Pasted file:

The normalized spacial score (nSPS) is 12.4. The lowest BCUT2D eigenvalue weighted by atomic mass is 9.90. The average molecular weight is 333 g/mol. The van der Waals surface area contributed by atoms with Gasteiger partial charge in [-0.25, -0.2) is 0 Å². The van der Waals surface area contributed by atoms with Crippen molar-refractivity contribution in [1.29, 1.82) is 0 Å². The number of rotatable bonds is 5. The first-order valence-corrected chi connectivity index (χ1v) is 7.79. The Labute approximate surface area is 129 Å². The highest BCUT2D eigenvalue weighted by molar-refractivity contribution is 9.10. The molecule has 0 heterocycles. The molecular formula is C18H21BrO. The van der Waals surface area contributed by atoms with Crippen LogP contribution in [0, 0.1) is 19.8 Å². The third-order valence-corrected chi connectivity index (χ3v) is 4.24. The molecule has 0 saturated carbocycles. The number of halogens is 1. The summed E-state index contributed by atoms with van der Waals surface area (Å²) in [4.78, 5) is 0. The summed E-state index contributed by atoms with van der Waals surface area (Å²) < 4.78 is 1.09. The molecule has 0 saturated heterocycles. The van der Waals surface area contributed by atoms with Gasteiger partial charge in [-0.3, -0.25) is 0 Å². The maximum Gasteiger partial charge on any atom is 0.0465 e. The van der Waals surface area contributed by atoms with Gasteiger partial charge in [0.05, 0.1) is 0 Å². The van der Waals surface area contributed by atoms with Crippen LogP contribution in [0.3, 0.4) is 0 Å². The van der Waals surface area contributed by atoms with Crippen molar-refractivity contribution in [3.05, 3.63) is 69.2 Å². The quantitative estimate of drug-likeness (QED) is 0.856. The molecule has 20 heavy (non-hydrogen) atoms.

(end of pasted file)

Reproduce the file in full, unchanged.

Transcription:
The normalized spacial score (nSPS) is 12.4. The lowest BCUT2D eigenvalue weighted by atomic mass is 9.90. The average molecular weight is 333 g/mol. The van der Waals surface area contributed by atoms with Gasteiger partial charge in [-0.25, -0.2) is 0 Å². The van der Waals surface area contributed by atoms with Crippen molar-refractivity contribution in [1.29, 1.82) is 0 Å². The number of rotatable bonds is 5. The first-order valence-corrected chi connectivity index (χ1v) is 7.79. The Labute approximate surface area is 129 Å². The highest BCUT2D eigenvalue weighted by molar-refractivity contribution is 9.10. The molecule has 0 heterocycles. The molecular formula is C18H21BrO. The van der Waals surface area contributed by atoms with Crippen LogP contribution in [0, 0.1) is 19.8 Å². The third-order valence-corrected chi connectivity index (χ3v) is 4.24. The molecule has 0 saturated carbocycles. The number of halogens is 1. The summed E-state index contributed by atoms with van der Waals surface area (Å²) in [4.78, 5) is 0. The summed E-state index contributed by atoms with van der Waals surface area (Å²) < 4.78 is 1.09. The molecule has 0 saturated heterocycles. The van der Waals surface area contributed by atoms with Gasteiger partial charge in [-0.3, -0.25) is 0 Å². The maximum Gasteiger partial charge on any atom is 0.0465 e. The van der Waals surface area contributed by atoms with Gasteiger partial charge in [0.05, 0.1) is 0 Å². The van der Waals surface area contributed by atoms with Crippen LogP contribution in [0.3, 0.4) is 0 Å². The van der Waals surface area contributed by atoms with Crippen molar-refractivity contribution in [3.05, 3.63) is 69.2 Å². The quantitative estimate of drug-likeness (QED) is 0.856. The molecule has 20 heavy (non-hydrogen) atoms.